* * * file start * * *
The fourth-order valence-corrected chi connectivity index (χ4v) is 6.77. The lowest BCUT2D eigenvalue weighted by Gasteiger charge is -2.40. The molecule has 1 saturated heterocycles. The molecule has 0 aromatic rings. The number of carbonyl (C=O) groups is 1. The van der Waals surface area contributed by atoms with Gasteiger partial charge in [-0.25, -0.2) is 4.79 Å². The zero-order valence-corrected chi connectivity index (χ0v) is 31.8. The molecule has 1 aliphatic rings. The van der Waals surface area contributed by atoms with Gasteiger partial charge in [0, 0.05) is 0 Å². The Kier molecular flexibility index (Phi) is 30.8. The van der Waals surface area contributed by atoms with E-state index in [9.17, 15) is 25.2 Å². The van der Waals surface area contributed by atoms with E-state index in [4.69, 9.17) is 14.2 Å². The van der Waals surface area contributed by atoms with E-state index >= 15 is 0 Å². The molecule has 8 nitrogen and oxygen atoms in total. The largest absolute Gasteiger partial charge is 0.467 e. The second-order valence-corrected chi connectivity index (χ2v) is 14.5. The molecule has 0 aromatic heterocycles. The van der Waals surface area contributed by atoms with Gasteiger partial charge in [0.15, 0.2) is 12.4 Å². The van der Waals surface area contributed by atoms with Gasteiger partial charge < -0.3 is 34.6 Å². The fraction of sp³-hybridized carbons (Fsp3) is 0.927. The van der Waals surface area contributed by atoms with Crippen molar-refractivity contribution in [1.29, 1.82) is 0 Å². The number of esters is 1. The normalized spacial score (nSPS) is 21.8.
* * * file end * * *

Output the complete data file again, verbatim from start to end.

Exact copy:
The fourth-order valence-corrected chi connectivity index (χ4v) is 6.77. The lowest BCUT2D eigenvalue weighted by Gasteiger charge is -2.40. The molecule has 1 saturated heterocycles. The molecule has 0 aromatic rings. The number of carbonyl (C=O) groups is 1. The van der Waals surface area contributed by atoms with Gasteiger partial charge in [-0.25, -0.2) is 4.79 Å². The zero-order valence-corrected chi connectivity index (χ0v) is 31.8. The molecule has 1 aliphatic rings. The van der Waals surface area contributed by atoms with Gasteiger partial charge in [0, 0.05) is 0 Å². The Kier molecular flexibility index (Phi) is 30.8. The van der Waals surface area contributed by atoms with E-state index in [9.17, 15) is 25.2 Å². The van der Waals surface area contributed by atoms with E-state index in [4.69, 9.17) is 14.2 Å². The van der Waals surface area contributed by atoms with E-state index >= 15 is 0 Å². The molecule has 8 nitrogen and oxygen atoms in total. The largest absolute Gasteiger partial charge is 0.467 e. The second-order valence-corrected chi connectivity index (χ2v) is 14.5. The molecule has 0 aromatic heterocycles. The van der Waals surface area contributed by atoms with Gasteiger partial charge in [0.15, 0.2) is 12.4 Å². The van der Waals surface area contributed by atoms with Gasteiger partial charge < -0.3 is 34.6 Å². The fraction of sp³-hybridized carbons (Fsp3) is 0.927. The van der Waals surface area contributed by atoms with Crippen molar-refractivity contribution in [1.29, 1.82) is 0 Å². The number of esters is 1. The normalized spacial score (nSPS) is 21.8.